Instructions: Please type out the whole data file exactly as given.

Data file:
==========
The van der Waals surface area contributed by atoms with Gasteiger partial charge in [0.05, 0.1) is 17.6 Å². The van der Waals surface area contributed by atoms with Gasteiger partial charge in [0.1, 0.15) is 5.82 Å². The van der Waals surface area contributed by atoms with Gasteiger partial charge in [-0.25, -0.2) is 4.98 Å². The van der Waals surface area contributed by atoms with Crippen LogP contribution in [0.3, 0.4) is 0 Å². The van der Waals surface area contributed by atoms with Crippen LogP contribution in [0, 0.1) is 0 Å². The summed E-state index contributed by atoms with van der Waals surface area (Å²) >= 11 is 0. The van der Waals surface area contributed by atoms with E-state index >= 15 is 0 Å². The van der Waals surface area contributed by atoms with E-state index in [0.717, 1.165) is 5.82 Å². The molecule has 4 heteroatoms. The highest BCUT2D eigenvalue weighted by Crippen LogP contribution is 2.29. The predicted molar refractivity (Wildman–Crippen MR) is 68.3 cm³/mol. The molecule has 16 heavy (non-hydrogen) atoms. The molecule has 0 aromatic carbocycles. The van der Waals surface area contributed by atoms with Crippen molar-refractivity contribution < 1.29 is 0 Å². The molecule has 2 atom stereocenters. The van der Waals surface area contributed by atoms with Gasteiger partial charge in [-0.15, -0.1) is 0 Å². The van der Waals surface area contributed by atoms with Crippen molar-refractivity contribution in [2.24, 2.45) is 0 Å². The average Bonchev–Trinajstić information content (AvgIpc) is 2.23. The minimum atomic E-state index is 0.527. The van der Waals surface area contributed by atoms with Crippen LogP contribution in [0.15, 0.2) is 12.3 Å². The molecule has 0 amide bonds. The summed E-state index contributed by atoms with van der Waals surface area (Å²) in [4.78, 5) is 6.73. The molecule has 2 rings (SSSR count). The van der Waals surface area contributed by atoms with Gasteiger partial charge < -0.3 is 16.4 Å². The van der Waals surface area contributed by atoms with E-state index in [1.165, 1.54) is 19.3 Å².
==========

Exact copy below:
The van der Waals surface area contributed by atoms with Gasteiger partial charge in [0.05, 0.1) is 17.6 Å². The van der Waals surface area contributed by atoms with Gasteiger partial charge in [0.1, 0.15) is 5.82 Å². The van der Waals surface area contributed by atoms with Gasteiger partial charge in [-0.25, -0.2) is 4.98 Å². The van der Waals surface area contributed by atoms with Crippen LogP contribution in [0.3, 0.4) is 0 Å². The van der Waals surface area contributed by atoms with Crippen LogP contribution in [0, 0.1) is 0 Å². The summed E-state index contributed by atoms with van der Waals surface area (Å²) >= 11 is 0. The van der Waals surface area contributed by atoms with E-state index >= 15 is 0 Å². The van der Waals surface area contributed by atoms with E-state index in [0.717, 1.165) is 5.82 Å². The molecule has 4 heteroatoms. The highest BCUT2D eigenvalue weighted by Crippen LogP contribution is 2.29. The predicted molar refractivity (Wildman–Crippen MR) is 68.3 cm³/mol. The molecule has 16 heavy (non-hydrogen) atoms. The molecule has 0 aromatic carbocycles. The van der Waals surface area contributed by atoms with Crippen molar-refractivity contribution < 1.29 is 0 Å². The molecule has 2 atom stereocenters. The van der Waals surface area contributed by atoms with Gasteiger partial charge in [-0.15, -0.1) is 0 Å². The van der Waals surface area contributed by atoms with Crippen molar-refractivity contribution in [2.24, 2.45) is 0 Å². The average Bonchev–Trinajstić information content (AvgIpc) is 2.23. The minimum atomic E-state index is 0.527. The van der Waals surface area contributed by atoms with Crippen LogP contribution in [0.15, 0.2) is 12.3 Å². The molecule has 0 amide bonds. The summed E-state index contributed by atoms with van der Waals surface area (Å²) in [4.78, 5) is 6.73. The molecule has 2 rings (SSSR count). The van der Waals surface area contributed by atoms with Gasteiger partial charge < -0.3 is 16.4 Å². The van der Waals surface area contributed by atoms with E-state index in [1.165, 1.54) is 19.3 Å².